Tracking down the free statements could require us to dig into the code and match each malloc and free statement. Instead, I noted that this task was executing around 2 minutes and 7 seconds and filtered the event log for instances of free. Clicking on the event, a developer can see that the memory that is allocated in Echoing is used to store information that is also used by the Logging task. Once the Logging task is done with the data, it frees the memory location. The trace information can be seen below:

Scrolling through the event log, I estimated that there must be several hundred calls to free throughout the approximate 3-minute execution time. Just out of curiosity I exported the log and discovered that free is called 57,769 times! That’s 321 calls to free per second! (Which raises concerns that the heap could become fragmented). For a production system, we may want to statically allocate a buffer or use a memory pool to limit allocating and freeing memory so much which is undoubtedly eating away at available CPU cycles.

Now there was one last item that I wanted to investigate further before closing out this post. Several weeks ago, I wrote an article for DesignNews entitled “The Unknown and Hidden Behaviors of Real-Time Embedded Systems” where I noticed that a deleted task in FreeRTOS 9.0.0 was never quite deleted. I found this to be curious behavior and wanted to see if Amazon FreeRTOS, which is based on FreeRTOS 10.0.0, exhibited the same behavior. I used the event viewer to find the only two instances of vTaskDelete in the application and reviewed them. The trace can be seen below:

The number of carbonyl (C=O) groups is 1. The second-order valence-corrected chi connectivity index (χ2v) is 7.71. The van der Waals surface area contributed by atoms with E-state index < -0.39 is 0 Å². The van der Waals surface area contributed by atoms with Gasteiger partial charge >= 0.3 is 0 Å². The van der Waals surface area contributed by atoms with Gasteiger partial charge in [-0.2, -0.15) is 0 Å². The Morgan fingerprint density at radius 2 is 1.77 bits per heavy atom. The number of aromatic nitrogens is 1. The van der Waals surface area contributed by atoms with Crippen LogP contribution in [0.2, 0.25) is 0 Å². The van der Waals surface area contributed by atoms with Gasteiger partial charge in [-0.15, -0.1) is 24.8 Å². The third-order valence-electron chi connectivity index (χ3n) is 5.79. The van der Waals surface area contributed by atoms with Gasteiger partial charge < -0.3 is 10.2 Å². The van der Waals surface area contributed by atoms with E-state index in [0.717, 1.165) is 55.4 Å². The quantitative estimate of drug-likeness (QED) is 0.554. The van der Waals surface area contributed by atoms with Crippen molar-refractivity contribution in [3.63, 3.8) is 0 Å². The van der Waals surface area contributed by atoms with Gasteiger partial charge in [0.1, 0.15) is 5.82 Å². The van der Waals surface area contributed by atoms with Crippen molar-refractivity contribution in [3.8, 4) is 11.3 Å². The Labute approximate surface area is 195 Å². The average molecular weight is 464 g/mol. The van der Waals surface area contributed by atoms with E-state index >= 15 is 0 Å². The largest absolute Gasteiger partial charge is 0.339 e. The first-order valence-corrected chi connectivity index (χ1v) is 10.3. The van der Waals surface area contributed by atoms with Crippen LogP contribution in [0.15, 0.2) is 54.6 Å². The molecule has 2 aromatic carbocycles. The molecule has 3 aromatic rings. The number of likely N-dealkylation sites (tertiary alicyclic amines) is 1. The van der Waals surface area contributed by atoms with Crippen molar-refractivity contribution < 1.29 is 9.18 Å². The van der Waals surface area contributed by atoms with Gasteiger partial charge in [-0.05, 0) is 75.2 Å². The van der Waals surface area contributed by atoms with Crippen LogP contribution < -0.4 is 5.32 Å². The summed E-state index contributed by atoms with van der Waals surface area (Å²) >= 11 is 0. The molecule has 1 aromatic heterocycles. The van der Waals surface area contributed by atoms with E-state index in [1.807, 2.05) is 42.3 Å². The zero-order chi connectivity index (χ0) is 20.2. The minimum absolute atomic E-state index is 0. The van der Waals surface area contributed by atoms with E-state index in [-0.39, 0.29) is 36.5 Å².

After calling the vTaskDelete function, the Echoing and MQTTEcho task no longer appear in the trace data. This means that the phantom task execution that I saw in FreeRTOS 9.0.0, no longer appears in FreeRTOS 10.0.0, which is quite reassuring.

As we’ve seen through-out this article, using trace technology can be extremely useful to analyze a code base which has no documentation or that we want to better understand from an execution stand-point. We’ve also seen that Amazon FreeRTOS appears to behave in a predictable manner and also exhibits some behaviors that a developer working on a production intent system may want to investigate further.


6 thoughts on “Amazon FreeRTOS: Behind the Scenes”

    1. Great question. The FreeRTOS kernel does remain open source but last fall Amazon announced Amazon FreeRTOS which is based on the FreeRTOS kernel. They essentially bought FreeRTOS. The FreeRTOS founder Richard Barry now works for Amazon in the Amazon FreeRTOS product group. Amazon is using Amazon FreeRTOS as a new RTOS which comprises FreeRTOS along with several libraries designed to ease connecting to Amazon Web Services (AWS).

  1. This article would have been more useful to those unfamiliar with Tracealyzer if the images used were actually large enough to read! Other than that, thank you for sharing this.

    1. Thanks for the comment. You can always try ctrl and scroll to make the images larger in your browser or download them and open them. The resolution is there but the standard page boundaries limit their width.